How Critical is Gm_critical?

The trend toward increasingly low power consumption for many MCU and RF chipsets has accelerated with the emergence of the Internet of Things (IoT). This trend pressures IC designers to wring out every bit of energy consumption in circuit design. Oscillator design geared toward low power consumption comes with an inherent side effect; the loop is starved of gain also known as the transconductance (gm). Although not of great disadvantage in the digital design domain, analog circuits can be severely affected by reduced power consumption, particularly the Pierce oscillator.

The Pierce oscillator that drives quartz crystals is one of the most common circuits in the electronics industry. Present in every microcontroller, almost all RF chips, and many other ICs, this feedback loop is the true workhorse of timing in almost every device developed today. As most design engineers employ an analysis of negative resistance with respect to the loop dynamics, some tend to ignore a very significant parameter of the Pierce oscillator design: the gm_critical metric.

gm_critical can be defined as the margin above the transconductance (gm) of the amplifier in the Pierce oscillator. In order to maintain stable oscillation over temperature and across all corners, a margin of 3X to 5X is desirable. For example, if the transconductance (gm) of the amplifier in a Pierce oscillator circuit is 0.5µA/V, the critical transconductance (gm_critical) becomes 2.5µA/V (5X 0.5uA/V). This represents the safety margin built into the design of the oscillator loop. To guaranteed stable oscillation for electronic systems across all factors including temperature, drift, and aging effects, the Pierce oscillator must be matched with a crystal that does not exceed its gm_critical metric.

For any given Pierce oscillator, a crystal must not exceed this parameter. A simple calculation yields whether a crystal will violate this critical metric.

gm_critical = 4 x ESR x (2piF)^2 x (C0 + CL)^2

Abracon’s family of newly released IoT optimized crystals are specifically engineered to address the increasing low power consumption trend which engenders the falling transconductance values designers are facing across the industry. These IoT optimized crystals are compatible with the industry’s lowest gm_critical designs. The ABM8W/ABM10W/ABM11W/ABM12W series are guaranteed to operate with gm_critical as low as 3.55mA/V for 50MHz operation. The ABS06W/ABS07W series are guaranteed to operate with gm_critical of 1.1µA/V or higher. Given that many common MCUs, such as the ST Micro series STM32M4F/STM32F3/STM32F4/STM32L4, which, exhibit gm_critical near 1µA/V at 32.768kHz operation, the criticality of using very low plated crystals is huge. Abracon’s new series of IoT optimized crystals currently offer the lowest load capacitance options in the world.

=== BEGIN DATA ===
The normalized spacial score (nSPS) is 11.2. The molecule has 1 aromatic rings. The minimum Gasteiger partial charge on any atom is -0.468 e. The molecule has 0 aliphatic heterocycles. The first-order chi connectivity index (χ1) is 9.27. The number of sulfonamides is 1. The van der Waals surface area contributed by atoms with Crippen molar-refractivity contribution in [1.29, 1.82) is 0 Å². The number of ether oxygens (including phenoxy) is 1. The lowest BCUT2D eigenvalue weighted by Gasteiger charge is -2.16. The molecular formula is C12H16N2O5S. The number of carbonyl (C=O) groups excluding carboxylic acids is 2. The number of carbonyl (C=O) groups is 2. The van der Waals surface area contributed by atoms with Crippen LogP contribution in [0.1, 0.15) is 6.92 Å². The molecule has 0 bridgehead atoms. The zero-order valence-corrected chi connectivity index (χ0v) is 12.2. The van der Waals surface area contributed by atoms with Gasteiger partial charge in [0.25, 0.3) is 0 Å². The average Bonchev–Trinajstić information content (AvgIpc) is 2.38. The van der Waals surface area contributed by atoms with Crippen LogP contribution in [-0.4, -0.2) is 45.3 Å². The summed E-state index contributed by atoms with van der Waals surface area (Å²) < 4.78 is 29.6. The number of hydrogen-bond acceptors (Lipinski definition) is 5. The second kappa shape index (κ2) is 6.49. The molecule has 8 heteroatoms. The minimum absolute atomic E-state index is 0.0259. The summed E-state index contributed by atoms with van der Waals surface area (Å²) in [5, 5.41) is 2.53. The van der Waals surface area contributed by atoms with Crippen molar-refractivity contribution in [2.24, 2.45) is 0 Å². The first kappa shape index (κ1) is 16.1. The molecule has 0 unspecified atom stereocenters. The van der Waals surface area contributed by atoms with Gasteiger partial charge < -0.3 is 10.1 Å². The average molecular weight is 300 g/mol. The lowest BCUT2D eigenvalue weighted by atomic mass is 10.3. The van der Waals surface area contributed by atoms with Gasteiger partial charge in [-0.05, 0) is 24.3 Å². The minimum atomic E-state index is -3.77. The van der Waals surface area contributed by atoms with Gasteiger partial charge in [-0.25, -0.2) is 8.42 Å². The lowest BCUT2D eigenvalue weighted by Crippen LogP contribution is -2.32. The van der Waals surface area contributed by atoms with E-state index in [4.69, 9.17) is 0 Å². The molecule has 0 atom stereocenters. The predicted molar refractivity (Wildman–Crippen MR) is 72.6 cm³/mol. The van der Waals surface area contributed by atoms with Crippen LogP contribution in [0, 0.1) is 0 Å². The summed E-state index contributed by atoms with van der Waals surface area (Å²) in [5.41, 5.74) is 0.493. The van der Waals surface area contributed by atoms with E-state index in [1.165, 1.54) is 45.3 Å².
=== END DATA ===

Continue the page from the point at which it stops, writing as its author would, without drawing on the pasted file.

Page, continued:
Datasheets: ABS06W | ABS07W | ABM8W | ABM10W | ABM11W | ABM12W

As the transconductance (gm) of most Pierce oscillators continues to dive towards unprecedented lower levels, the quartz crystal has been forced to not only be of smaller size but also offer very low plating load (CL) and low equivalent series resistance (ESR) parametric options. Meeting the lowest gm_critical requirements demanded by energy saving MCUs and RF chipsets depends on maintaining guaranteed low CL, ESR and C0 parametrics. This requires new non-trivial plating designs on crystals that drop both CL and ESR simultaneously and can still guarantee low specifications over temperature and aging effects. New quartz crystal plating designs are enabling the next generation of Pierce oscillators to run on fumes while being able to maintain oscillation. The electronic industry has one very consistent trend directly dependent on time – as technology gets smaller, demand for reduced power consumption gets higher. Addressing the quartz crystal design requirements, contingent on the industry demands, has become truly critical.

For additional information read the IoT Optimized Crystal White Paper here.

About Abracon, LLC
Founded in 1992, and headquartered in Spicewood, Texas, Abracon is a leading global manufacturer of passive and electromechanical timing, synchronization, power, connectivity and RF solutions. Abracon offers a wide selection of quartz timing crystals and oscillators, MEMS oscillators, real time clocks (RTC), Bluetooth modules, ceramic resonators, SAW filters and resonators, power and RF inductors, transformers, circuit protection components and RF antennas and wireless charging coils. The company is ISO9001-2008 certified with design & application engineering resources in Texas and sales offices in Texas, California, China, Taiwan, Singapore, Scotland, Israel, Hungary, UK, and Germany. Abracon’s products are offered through its global distribution network. For more information about Abracon, visit

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